Central banks pumping money into global economy 'artificially keep wolf at bay'

Global stocks crumbled in a punishing sell-off this morning as an inverted U.S. bond yield curve intensified fears about a worldwide recession.

The yield spread is a simple calculation that involves subtracting short-term interest rates from long-term interest rates.

An inverted yield curve occurs when long-term debt instruments have a lower yield than short-term debt instruments.

Kieno Kammies speaks to economist Dr Azar Jammine of Econometrix to find out why this is happening and what an inverted yield curve means.

It does not necessarily mean we are going into recession, because in the last ten years central banks of the world have confused the issue by artificially buying back bonds from financial institutions - so-called quantitative easing.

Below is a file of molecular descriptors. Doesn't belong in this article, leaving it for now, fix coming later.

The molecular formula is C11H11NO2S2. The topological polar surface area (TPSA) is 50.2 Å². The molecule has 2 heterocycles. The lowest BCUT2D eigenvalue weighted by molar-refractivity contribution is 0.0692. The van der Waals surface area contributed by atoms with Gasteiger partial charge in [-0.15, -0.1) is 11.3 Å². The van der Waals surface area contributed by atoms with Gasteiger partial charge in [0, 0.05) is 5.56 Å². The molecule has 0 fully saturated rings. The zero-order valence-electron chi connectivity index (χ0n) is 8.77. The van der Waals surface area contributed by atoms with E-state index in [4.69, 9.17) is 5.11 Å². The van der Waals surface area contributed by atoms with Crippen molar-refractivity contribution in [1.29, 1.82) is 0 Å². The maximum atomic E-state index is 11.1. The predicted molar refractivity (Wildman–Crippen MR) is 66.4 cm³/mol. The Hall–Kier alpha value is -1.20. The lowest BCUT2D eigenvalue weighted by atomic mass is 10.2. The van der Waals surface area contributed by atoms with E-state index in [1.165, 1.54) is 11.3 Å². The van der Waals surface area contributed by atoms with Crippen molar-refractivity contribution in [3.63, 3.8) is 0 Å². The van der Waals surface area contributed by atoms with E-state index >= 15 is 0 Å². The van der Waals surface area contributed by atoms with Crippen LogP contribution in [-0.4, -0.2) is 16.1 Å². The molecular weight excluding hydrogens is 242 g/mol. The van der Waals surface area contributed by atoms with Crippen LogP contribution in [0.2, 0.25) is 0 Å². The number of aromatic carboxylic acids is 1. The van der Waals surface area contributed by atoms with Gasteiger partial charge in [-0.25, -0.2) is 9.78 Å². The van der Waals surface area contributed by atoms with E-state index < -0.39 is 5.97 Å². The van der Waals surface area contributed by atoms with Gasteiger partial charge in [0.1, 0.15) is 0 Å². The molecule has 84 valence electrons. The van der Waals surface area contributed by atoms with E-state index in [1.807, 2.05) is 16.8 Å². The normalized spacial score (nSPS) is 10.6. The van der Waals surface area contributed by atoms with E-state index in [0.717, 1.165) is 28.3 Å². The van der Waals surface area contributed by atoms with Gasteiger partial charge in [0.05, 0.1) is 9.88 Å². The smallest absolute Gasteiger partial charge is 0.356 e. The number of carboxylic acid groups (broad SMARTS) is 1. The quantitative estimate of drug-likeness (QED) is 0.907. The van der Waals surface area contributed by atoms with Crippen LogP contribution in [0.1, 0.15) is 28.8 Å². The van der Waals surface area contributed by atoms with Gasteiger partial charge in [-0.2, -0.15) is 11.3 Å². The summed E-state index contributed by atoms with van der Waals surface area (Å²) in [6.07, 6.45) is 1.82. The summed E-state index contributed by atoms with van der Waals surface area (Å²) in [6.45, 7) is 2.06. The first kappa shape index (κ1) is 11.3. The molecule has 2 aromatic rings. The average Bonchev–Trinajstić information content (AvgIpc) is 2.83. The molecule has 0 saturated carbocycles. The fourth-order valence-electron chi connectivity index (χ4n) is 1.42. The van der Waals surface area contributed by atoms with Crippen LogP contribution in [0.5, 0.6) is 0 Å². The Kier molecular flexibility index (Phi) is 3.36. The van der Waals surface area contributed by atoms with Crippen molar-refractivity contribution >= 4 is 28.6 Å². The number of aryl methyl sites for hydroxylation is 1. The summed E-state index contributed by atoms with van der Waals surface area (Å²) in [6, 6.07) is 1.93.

Dr Azar Jammine - Econometrix

This may have resulted in a distorted of the trend of interest rates, he says.

He says this pattern of pumping more money into the global financial system artificially is of great concern.

It is artificially trying to keep the wolf at bay.

Dr Azar Jammine - Econometrix

Take a listen:


This article first appeared on CapeTalk : Central banks pumping money into global economy 'artificially keep wolf at bay'


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